Author Topic: Removing shadows  (Read 1158 times)


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Removing shadows
« on: March 24, 2018, 06:14:52 pm »
Plese have a look at this thread:
There's a photo of an Italian church with a sharp shadow. Someone managed to remove the shadow completly.
I downloaded the original jpg-file and tried to remove the shadow with DXO Photolab, without sucess.
I am a beginner - it may be my own lack of experience. Does anyone know how to get rid of unwanted shadows?


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Re: Removing shadows
« Reply #1 on: March 25, 2018, 10:16:11 am »
You can't.
It's a typical work with a bitmap editor like PS and Affinity in this case.



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Re: Removing shadows
« Reply #2 on: March 25, 2018, 05:31:22 pm »
The image you refer to has too big contrast difference between the shadowed and sun lighted area. With PS or Affinity you can do the job, but it should take hours to achieve a not easily recognized modification. PL is not such a pixel modification app, rather than RAW file converter.

Win7/64 PC, i7-3770, 3.9GHz, 24G RAM, Intel HD-4000 GPU, 27" calibrated LG monitor 1920*1080 px res. 82 DPI


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Re: Removing shadows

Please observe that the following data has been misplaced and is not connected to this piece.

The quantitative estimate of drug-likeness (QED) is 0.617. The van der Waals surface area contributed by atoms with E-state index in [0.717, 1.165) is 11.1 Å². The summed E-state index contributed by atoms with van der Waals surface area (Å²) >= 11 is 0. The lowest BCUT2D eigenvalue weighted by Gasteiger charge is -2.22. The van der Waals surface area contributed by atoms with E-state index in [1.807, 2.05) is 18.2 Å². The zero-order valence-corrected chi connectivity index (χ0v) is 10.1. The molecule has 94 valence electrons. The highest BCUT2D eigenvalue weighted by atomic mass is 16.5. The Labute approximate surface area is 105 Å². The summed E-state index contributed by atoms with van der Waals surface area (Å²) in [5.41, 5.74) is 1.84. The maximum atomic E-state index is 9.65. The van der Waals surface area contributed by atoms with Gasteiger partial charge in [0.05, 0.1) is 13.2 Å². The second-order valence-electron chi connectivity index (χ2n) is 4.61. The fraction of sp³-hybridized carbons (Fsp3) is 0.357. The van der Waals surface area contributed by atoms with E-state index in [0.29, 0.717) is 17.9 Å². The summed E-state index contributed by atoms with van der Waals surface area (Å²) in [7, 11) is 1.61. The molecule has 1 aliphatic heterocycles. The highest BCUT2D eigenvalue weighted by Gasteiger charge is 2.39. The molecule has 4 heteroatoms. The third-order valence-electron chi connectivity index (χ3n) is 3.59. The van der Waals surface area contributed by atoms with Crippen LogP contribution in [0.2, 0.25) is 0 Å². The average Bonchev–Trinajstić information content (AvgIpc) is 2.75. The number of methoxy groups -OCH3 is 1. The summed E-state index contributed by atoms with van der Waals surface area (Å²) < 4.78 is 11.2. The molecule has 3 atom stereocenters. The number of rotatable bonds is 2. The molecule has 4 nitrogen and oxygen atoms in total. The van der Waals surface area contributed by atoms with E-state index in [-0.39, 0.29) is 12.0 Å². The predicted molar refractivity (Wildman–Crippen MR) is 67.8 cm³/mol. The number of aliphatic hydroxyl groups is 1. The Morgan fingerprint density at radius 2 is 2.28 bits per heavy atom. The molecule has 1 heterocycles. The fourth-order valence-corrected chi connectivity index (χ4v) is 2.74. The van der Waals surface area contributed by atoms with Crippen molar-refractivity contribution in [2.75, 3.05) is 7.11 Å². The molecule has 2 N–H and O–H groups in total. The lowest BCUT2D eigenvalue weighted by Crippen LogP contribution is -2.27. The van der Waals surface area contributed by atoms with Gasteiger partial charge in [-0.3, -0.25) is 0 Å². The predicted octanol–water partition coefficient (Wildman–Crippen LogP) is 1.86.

« Reply #3 on: March 26, 2018, 07:00:20 pm »
Removal of "unwanted shadows" is rarely convincing - none of the examples in the thread look good to me, all are unnatural.  The best approach is to minimise the impact by a local adjustment on shadow density, leaving a less prominent shadow, while keeping the remainder of the image unaffected.  This is not easy, and requires practice.  IMO easiest to do in Photoshop (less so in Lightroom), using local adjustments for most of the work, keeping changes subtle, rather than cloning etc.  Another approach is to shoot the image under overcast conditions, or with the sun in a different direction - often not possible if you just take a few images at a specific time of day when travelling, for example.


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Re: Removing shadows
« Reply #4 on: March 27, 2018, 03:35:59 pm »
These are to me examples of hyper-doctored photography. None of the resulting pics are convincing.
I think that with DPL one could just reduce the shadows and darken the too bright parts and therefore get a more natural looking picture.
BTW, I think the OP over-corrected the perspective and this too doesn’t look natural. It’s a trend in architecture photography to make vertical lines perfectly vertical and parallel. It looks artificial to me.

Priscilla Turner

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Re: Removing shadows
« Reply #5 on: March 28, 2018, 08:30:37 am »
I'm inclined to say rather that it's reminiscent of the effect of an old rising front used in such a way that there's the sense of being halfway up from ground level. I do sometimes use it.